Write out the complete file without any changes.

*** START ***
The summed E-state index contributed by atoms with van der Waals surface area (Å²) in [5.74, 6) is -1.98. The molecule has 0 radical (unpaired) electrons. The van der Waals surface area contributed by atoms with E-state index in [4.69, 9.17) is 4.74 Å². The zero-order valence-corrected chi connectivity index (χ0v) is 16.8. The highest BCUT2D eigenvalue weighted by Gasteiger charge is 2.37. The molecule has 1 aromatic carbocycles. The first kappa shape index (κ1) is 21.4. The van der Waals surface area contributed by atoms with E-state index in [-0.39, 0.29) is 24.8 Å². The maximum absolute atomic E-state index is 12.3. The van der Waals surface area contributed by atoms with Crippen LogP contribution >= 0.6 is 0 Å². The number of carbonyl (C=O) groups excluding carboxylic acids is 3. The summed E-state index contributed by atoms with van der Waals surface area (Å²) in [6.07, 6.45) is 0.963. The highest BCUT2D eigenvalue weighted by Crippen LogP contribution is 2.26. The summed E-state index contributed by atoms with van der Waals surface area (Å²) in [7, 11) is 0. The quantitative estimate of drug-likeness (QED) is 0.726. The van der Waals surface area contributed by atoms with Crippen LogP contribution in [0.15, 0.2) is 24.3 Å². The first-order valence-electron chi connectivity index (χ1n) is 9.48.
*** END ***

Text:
The summed E-state index contributed by atoms with van der Waals surface area (Å²) in [5.74, 6) is -1.98. The molecule has 0 radical (unpaired) electrons. The van der Waals surface area contributed by atoms with E-state index in [4.69, 9.17) is 4.74 Å². The zero-order valence-corrected chi connectivity index (χ0v) is 16.8. The highest BCUT2D eigenvalue weighted by Gasteiger charge is 2.37. The molecule has 1 aromatic carbocycles. The first kappa shape index (κ1) is 21.4. The van der Waals surface area contributed by atoms with E-state index in [-0.39, 0.29) is 24.8 Å². The maximum absolute atomic E-state index is 12.3. The van der Waals surface area contributed by atoms with Crippen LogP contribution >= 0.6 is 0 Å². The number of carbonyl (C=O) groups excluding carboxylic acids is 3. The summed E-state index contributed by atoms with van der Waals surface area (Å²) in [6.07, 6.45) is 0.963. The highest BCUT2D eigenvalue weighted by Crippen LogP contribution is 2.26. The summed E-state index contributed by atoms with van der Waals surface area (Å²) in [7, 11) is 0. The quantitative estimate of drug-likeness (QED) is 0.726. The van der Waals surface area contributed by atoms with Crippen LogP contribution in [0.15, 0.2) is 24.3 Å². The first-order valence-electron chi connectivity index (χ1n) is 9.48.